Calling Base Class Operators

This is a discussion on Calling Base Class Operators within the C++ Programming forums, part of the General Programming Boards category; I have a question about calling operators of a base class from a derived class. Here's some sample code: Code: ...

  1. #1
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    Calling Base Class Operators

    I have a question about calling operators of a base class from a derived class. Here's some sample code:
    Code:
    #include <iostream>
    
    using std::cout;
    using std::endl;
    
    class Base
    {
    public:
    	Base(int a) : m_a(a) {}
    	bool operator==(const Base& op1)
    		{
    			return (m_a == op1.m_a);
    		}
    private:
    	int m_a;
    };
    
    class Derived : public Base
    {
    public:
    	Derived(int a, int b) : Base(a), m_b(b) {}
    	bool operator==(const Derived& op1)
    		{
    			return (((Base*)this)->operator==(op1)) && 
    				(m_b == op1.m_b);
    		}
    private:
    	int m_b;
    };
    
    int main()
    {
    	Derived a(10,3), b(10,3);
    
    	if (a == b)
    		cout << "Equal" << endl;
    	else
    		cout << "Not equal" << endl;
    
    	return 0;
    }
    The bold part is the part I'm wondering about. I know I can do it that way and it seems to work, but is there a prettier way to do it? I realize that I could have m_a be protected instead of private and then test, but m_a needs to be private. I was hoping for some sort of syntax that didn't have operator== explicitly stated and that looked more like a normal == test.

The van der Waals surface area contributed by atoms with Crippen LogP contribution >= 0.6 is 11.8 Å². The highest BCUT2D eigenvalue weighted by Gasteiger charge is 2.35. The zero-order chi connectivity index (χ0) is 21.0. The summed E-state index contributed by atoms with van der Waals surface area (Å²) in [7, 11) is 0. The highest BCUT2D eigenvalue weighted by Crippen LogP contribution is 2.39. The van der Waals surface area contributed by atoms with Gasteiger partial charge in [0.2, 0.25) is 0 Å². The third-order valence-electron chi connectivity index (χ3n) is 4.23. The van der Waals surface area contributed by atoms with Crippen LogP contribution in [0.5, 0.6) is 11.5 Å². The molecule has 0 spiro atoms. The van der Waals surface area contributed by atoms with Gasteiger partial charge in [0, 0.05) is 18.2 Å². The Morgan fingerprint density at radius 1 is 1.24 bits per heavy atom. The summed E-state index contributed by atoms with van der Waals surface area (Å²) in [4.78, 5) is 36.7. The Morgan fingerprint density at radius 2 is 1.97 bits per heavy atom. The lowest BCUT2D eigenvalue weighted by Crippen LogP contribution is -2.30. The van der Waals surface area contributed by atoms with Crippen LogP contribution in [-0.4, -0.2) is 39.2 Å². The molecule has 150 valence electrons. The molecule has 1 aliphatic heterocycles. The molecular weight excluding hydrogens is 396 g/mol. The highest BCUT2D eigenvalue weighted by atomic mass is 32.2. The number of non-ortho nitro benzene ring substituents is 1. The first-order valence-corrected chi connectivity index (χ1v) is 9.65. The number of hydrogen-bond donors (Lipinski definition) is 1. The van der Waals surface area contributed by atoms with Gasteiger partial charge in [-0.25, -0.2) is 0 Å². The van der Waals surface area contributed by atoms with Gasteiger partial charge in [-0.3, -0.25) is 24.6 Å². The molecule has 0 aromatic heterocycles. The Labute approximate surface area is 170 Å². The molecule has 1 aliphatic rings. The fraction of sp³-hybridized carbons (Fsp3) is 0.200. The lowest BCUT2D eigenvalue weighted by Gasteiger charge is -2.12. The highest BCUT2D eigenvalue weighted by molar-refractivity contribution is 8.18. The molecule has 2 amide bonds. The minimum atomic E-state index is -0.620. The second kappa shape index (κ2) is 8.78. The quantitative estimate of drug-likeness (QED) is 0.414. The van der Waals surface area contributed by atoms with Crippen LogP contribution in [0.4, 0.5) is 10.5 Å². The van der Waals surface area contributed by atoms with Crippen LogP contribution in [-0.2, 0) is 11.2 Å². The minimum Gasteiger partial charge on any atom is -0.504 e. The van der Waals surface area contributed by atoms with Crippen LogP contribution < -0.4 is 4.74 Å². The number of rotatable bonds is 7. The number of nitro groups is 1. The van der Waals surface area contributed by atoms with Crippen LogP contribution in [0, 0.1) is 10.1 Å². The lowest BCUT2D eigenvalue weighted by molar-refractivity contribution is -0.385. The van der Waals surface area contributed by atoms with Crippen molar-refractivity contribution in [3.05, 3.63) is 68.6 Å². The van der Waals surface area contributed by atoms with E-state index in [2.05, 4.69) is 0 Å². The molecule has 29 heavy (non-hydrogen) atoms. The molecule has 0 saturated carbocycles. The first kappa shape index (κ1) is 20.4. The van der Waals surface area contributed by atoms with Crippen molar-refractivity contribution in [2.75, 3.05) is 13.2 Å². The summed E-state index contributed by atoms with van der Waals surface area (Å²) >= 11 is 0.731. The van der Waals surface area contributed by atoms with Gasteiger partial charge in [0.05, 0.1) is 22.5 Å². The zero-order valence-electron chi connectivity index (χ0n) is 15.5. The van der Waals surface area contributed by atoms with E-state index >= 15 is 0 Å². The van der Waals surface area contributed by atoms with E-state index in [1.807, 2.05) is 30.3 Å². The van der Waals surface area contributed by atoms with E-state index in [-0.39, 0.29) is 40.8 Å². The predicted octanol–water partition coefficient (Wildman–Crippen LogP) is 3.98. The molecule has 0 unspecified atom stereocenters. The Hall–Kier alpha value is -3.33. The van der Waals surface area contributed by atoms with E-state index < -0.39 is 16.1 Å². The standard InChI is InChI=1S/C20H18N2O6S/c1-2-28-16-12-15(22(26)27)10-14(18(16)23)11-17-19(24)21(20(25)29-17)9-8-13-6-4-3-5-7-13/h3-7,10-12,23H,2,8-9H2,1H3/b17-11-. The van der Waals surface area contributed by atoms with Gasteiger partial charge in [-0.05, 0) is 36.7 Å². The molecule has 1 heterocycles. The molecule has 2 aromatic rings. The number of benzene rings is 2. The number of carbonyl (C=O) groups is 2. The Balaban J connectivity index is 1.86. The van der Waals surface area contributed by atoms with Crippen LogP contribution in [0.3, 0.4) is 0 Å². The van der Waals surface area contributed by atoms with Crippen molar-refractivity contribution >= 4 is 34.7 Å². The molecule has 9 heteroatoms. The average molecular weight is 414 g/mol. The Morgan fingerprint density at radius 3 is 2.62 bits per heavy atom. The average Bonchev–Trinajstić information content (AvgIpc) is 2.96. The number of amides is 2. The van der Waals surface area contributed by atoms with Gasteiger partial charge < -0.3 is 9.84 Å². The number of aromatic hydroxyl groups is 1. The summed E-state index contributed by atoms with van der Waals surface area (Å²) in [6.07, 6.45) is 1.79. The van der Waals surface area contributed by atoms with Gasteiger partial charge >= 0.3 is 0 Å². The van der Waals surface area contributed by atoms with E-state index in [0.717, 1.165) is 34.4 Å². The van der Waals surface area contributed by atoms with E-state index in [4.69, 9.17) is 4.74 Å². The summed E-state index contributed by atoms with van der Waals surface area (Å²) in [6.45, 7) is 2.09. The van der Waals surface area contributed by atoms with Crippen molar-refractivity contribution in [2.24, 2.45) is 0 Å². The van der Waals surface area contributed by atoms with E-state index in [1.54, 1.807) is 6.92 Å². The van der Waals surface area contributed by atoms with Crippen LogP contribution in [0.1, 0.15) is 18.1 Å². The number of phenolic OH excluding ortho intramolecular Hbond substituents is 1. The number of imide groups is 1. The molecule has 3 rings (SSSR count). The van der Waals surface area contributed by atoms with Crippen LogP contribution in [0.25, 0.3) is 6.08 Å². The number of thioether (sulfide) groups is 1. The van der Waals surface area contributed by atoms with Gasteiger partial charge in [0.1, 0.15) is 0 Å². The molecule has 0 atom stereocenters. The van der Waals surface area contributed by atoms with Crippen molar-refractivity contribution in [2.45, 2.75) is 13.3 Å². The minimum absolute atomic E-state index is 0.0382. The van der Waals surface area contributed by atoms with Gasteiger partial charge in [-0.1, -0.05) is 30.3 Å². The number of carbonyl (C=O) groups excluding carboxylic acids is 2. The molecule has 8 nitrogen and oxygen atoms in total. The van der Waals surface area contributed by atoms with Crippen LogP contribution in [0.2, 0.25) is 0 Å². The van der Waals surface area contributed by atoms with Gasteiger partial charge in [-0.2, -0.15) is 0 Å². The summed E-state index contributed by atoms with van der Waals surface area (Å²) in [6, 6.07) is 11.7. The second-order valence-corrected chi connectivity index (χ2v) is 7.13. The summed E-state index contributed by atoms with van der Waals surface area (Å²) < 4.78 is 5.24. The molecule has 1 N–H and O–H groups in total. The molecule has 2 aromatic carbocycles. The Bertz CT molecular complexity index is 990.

Thanks.
    If I did your homework for you, then you might pass your class without learning how to write a program like this. Then you might graduate and get your degree without learning how to write a program like this. You might become a professional programmer without knowing how to write a program like this. Someday you might work on a project with me without knowing how to write a program like this. Then I would have to do you serious bodily harm. - Jack Klein

  2. #2
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    How about:

    Code:
        bool operator==(const Derived& op1) {
             return ( static_cast<Base>(*this) == static_cast<Base>(op1)) && (m_b == op1.m_b);
        }
    The crows maintain that a single crow could destroy the heavens. Doubtless this is so. But it proves nothing against the heavens, for the heavens signify simply: the impossibility of crows.

  3. #3
    Registered User hk_mp5kpdw's Avatar
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    Quote Originally Posted by pianorain
    I know I can do it that way and it seems to work, but is there a prettier way to do it?
    Maybe:

    Code:
    return m_b == op1.m_b && Base::operator==(op1);
    "Owners of dogs will have noticed that, if you provide them with food and water and shelter and affection, they will think you are god. Whereas owners of cats are compelled to realize that, if you provide them with food and water and shelter and affection, they draw the conclusion that they are gods."
    -Christopher Hitchens

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